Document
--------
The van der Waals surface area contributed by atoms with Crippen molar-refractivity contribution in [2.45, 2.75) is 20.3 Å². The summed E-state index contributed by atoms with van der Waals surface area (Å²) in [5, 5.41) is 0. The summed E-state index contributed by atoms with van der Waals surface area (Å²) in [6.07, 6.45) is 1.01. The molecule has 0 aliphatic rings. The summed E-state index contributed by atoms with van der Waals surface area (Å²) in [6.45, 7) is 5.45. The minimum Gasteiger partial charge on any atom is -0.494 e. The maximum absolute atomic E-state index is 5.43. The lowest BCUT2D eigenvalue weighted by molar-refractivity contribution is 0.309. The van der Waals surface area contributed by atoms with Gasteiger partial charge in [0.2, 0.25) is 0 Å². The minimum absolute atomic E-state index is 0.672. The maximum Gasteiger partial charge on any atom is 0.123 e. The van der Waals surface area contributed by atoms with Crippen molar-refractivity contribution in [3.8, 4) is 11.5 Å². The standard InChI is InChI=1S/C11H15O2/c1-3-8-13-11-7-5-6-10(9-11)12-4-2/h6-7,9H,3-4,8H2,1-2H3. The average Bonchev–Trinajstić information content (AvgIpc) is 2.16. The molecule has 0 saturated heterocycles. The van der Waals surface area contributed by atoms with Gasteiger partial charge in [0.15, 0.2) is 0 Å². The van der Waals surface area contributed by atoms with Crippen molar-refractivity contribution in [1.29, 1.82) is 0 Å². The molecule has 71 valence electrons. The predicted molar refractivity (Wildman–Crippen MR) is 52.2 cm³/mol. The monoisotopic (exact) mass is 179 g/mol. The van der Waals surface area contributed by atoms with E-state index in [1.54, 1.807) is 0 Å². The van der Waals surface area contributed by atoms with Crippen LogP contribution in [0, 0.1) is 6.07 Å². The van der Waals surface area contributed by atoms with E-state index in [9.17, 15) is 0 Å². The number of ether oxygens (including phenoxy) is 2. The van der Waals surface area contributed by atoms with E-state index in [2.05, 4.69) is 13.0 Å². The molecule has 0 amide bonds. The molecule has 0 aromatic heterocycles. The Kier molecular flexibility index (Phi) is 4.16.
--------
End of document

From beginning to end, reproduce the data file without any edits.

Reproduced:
The van der Waals surface area contributed by atoms with Crippen molar-refractivity contribution in [2.45, 2.75) is 20.3 Å². The summed E-state index contributed by atoms with van der Waals surface area (Å²) in [5, 5.41) is 0. The summed E-state index contributed by atoms with van der Waals surface area (Å²) in [6.07, 6.45) is 1.01. The molecule has 0 aliphatic rings. The summed E-state index contributed by atoms with van der Waals surface area (Å²) in [6.45, 7) is 5.45. The minimum Gasteiger partial charge on any atom is -0.494 e. The maximum absolute atomic E-state index is 5.43. The lowest BCUT2D eigenvalue weighted by molar-refractivity contribution is 0.309. The van der Waals surface area contributed by atoms with Gasteiger partial charge in [0.2, 0.25) is 0 Å². The minimum absolute atomic E-state index is 0.672. The maximum Gasteiger partial charge on any atom is 0.123 e. The van der Waals surface area contributed by atoms with Crippen molar-refractivity contribution in [3.8, 4) is 11.5 Å². The standard InChI is InChI=1S/C11H15O2/c1-3-8-13-11-7-5-6-10(9-11)12-4-2/h6-7,9H,3-4,8H2,1-2H3. The average Bonchev–Trinajstić information content (AvgIpc) is 2.16. The molecule has 0 saturated heterocycles. The van der Waals surface area contributed by atoms with Gasteiger partial charge in [0.15, 0.2) is 0 Å². The van der Waals surface area contributed by atoms with Crippen molar-refractivity contribution in [1.29, 1.82) is 0 Å². The molecule has 71 valence electrons. The predicted molar refractivity (Wildman–Crippen MR) is 52.2 cm³/mol. The monoisotopic (exact) mass is 179 g/mol. The van der Waals surface area contributed by atoms with E-state index in [1.54, 1.807) is 0 Å². The van der Waals surface area contributed by atoms with Crippen LogP contribution in [0, 0.1) is 6.07 Å². The van der Waals surface area contributed by atoms with E-state index in [9.17, 15) is 0 Å². The number of ether oxygens (including phenoxy) is 2. The van der Waals surface area contributed by atoms with E-state index in [2.05, 4.69) is 13.0 Å². The molecule has 0 amide bonds. The molecule has 0 aromatic heterocycles. The Kier molecular flexibility index (Phi) is 4.16.